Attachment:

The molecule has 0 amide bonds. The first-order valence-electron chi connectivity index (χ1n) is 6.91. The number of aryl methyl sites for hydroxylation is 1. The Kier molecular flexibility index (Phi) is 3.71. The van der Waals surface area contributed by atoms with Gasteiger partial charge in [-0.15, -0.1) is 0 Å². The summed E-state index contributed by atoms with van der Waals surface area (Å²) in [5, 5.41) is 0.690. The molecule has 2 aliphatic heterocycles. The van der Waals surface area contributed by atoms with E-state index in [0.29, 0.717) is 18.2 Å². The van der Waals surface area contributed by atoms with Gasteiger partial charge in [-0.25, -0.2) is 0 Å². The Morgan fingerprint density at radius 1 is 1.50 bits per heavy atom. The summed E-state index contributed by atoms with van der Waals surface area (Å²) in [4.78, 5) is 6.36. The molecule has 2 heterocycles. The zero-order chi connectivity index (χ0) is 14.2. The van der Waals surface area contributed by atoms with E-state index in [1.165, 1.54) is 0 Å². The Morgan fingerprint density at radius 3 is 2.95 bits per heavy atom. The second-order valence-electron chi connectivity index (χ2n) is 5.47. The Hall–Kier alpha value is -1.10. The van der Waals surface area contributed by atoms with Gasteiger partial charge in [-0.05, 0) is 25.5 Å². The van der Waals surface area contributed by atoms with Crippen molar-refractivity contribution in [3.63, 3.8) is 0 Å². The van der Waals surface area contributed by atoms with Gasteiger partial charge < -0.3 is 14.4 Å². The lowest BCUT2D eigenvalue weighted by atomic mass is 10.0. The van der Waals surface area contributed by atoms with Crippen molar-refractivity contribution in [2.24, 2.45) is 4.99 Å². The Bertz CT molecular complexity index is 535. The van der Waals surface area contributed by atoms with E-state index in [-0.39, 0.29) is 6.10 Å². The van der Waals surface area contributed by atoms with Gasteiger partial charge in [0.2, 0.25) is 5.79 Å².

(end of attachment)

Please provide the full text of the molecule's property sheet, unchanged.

The molecule has 0 amide bonds. The first-order valence-electron chi connectivity index (χ1n) is 6.91. The number of aryl methyl sites for hydroxylation is 1. The Kier molecular flexibility index (Phi) is 3.71. The van der Waals surface area contributed by atoms with Gasteiger partial charge in [-0.15, -0.1) is 0 Å². The summed E-state index contributed by atoms with van der Waals surface area (Å²) in [5, 5.41) is 0.690. The molecule has 2 aliphatic heterocycles. The van der Waals surface area contributed by atoms with E-state index in [0.29, 0.717) is 18.2 Å². The van der Waals surface area contributed by atoms with Gasteiger partial charge in [-0.25, -0.2) is 0 Å². The Morgan fingerprint density at radius 1 is 1.50 bits per heavy atom. The summed E-state index contributed by atoms with van der Waals surface area (Å²) in [4.78, 5) is 6.36. The molecule has 2 heterocycles. The zero-order chi connectivity index (χ0) is 14.2. The van der Waals surface area contributed by atoms with E-state index in [1.165, 1.54) is 0 Å². The Morgan fingerprint density at radius 3 is 2.95 bits per heavy atom. The second-order valence-electron chi connectivity index (χ2n) is 5.47. The Hall–Kier alpha value is -1.10. The van der Waals surface area contributed by atoms with Gasteiger partial charge in [-0.05, 0) is 25.5 Å². The van der Waals surface area contributed by atoms with Crippen molar-refractivity contribution in [3.63, 3.8) is 0 Å². The van der Waals surface area contributed by atoms with Gasteiger partial charge < -0.3 is 14.4 Å². The lowest BCUT2D eigenvalue weighted by atomic mass is 10.0. The van der Waals surface area contributed by atoms with Crippen molar-refractivity contribution in [2.24, 2.45) is 4.99 Å². The Bertz CT molecular complexity index is 535. The van der Waals surface area contributed by atoms with E-state index in [-0.39, 0.29) is 6.10 Å². The van der Waals surface area contributed by atoms with Gasteiger partial charge in [0.2, 0.25) is 5.79 Å².